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You said, write a poem about the sea,

of a lazy summer day and the sun.

Read clouds' shapes, their moving 

and changing colours.

The whale-like one seems ominous 

and it's so dark it makes me shiver.

Is it a portent of the doom to come?

And sea-gulls are disturbed

and louder than usual,

they must have sensed an omen,

but what?

The news said Saharan sand

rained in London,

and I dreamt of a drowned face. 

When I think better it was mine.

Please tell me it's all rubbish

and that the sea is our happy charm.


You hold my hand and it's getting cold,

somewhere between the whale-like cloud

and a drowned face, my reflection

froze in your frightened eyes.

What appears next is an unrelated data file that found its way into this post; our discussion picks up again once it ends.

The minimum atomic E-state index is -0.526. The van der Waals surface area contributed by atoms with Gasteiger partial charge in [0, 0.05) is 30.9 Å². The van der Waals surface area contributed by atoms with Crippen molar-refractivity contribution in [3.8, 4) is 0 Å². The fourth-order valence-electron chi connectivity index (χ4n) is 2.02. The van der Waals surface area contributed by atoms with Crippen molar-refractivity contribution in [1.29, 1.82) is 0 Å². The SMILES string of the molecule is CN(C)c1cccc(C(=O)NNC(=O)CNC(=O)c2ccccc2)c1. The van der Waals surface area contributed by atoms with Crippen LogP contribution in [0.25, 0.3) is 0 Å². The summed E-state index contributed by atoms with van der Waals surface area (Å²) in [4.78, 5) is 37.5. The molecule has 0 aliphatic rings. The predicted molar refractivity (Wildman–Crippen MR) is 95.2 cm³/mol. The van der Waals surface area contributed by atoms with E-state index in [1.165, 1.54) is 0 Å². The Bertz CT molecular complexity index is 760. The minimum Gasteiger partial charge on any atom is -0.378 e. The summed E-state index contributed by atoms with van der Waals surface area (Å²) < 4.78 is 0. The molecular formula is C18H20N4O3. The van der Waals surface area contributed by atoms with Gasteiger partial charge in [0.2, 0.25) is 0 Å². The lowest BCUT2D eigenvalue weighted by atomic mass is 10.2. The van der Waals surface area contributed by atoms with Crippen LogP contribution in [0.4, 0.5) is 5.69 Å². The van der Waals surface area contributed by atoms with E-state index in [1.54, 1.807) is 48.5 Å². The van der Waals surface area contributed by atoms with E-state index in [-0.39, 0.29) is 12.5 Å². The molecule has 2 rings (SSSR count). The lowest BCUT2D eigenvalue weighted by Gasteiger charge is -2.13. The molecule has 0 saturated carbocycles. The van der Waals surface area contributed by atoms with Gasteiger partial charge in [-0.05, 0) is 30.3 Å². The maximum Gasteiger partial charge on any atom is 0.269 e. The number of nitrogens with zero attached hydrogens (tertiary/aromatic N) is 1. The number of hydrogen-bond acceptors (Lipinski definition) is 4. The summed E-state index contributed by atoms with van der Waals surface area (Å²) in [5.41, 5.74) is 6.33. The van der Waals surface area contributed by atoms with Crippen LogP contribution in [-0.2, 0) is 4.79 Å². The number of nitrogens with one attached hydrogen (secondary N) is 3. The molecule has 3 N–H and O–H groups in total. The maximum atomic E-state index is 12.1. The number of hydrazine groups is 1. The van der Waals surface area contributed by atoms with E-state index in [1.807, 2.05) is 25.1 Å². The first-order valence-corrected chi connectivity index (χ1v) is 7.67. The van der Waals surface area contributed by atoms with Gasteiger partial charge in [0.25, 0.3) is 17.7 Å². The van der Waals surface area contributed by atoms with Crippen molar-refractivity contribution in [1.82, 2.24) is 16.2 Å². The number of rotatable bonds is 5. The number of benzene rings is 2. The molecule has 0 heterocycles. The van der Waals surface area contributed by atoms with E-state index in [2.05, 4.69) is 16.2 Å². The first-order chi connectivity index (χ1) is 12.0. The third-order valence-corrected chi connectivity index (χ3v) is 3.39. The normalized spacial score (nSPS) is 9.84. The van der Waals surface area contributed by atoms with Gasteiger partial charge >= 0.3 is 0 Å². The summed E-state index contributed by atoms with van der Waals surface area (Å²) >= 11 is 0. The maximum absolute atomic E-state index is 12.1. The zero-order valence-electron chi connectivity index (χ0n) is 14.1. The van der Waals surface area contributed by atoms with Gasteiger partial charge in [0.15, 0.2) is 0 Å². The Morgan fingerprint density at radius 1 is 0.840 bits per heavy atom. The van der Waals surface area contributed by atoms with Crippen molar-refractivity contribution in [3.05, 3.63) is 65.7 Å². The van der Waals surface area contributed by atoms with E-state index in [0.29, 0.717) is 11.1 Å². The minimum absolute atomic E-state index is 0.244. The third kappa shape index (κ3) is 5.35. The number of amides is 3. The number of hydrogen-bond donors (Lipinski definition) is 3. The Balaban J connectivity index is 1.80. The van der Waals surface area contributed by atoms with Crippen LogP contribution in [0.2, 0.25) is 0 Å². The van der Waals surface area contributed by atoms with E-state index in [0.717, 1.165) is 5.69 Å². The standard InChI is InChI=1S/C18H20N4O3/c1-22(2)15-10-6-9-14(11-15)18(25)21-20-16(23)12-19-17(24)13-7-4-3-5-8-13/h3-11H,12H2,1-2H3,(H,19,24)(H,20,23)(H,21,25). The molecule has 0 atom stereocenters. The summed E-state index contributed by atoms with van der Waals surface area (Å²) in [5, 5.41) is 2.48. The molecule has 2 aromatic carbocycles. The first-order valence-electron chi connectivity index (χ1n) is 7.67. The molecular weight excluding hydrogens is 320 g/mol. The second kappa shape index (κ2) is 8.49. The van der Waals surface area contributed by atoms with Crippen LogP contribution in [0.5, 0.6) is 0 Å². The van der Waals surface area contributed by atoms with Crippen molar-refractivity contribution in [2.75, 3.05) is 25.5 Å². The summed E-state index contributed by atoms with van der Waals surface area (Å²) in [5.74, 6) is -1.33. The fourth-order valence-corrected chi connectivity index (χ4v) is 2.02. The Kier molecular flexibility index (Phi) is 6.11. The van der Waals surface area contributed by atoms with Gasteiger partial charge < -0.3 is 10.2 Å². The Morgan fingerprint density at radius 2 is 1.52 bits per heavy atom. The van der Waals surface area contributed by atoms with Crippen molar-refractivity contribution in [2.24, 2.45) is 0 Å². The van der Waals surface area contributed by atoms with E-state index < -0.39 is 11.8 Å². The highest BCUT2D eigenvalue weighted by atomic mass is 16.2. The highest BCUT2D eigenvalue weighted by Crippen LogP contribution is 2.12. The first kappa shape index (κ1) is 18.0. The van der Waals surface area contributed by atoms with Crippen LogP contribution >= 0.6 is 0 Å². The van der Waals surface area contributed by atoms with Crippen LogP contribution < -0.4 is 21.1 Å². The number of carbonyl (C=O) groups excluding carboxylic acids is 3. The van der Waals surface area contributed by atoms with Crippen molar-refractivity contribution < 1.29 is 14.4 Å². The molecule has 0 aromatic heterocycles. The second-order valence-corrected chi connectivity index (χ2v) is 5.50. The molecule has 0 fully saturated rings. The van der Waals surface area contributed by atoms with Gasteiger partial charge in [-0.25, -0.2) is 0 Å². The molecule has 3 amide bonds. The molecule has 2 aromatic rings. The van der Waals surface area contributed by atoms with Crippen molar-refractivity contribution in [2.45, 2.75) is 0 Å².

Forgotten by old gods

unknown to present-day ones

I pray to a new deity

to your wintry sea eyes.


Words are splashing water drops

a sermon to nothingness.

They profess the fear of eternity

and pray for the forgiveness

of sins done and those to come.




When I dive into your hair

The scent of the sea takes me

To the days when the future

Was part of the present and

The past was sound asleep

In undersea graves of Ephesus.

My face, washed in salt,

Steals the life of olive trees

And I swim towards the shore

With the dead and depths calling me.


Petar Penda is a professor of English and American literature and a translator. His translations are published in renowned journals in the USA and the UK. His poetry was published in "A Thin Slice of Anxiety", "Fevers of the Mind", "Lothlorien Poetry Journal", and "Trouvaille Review".

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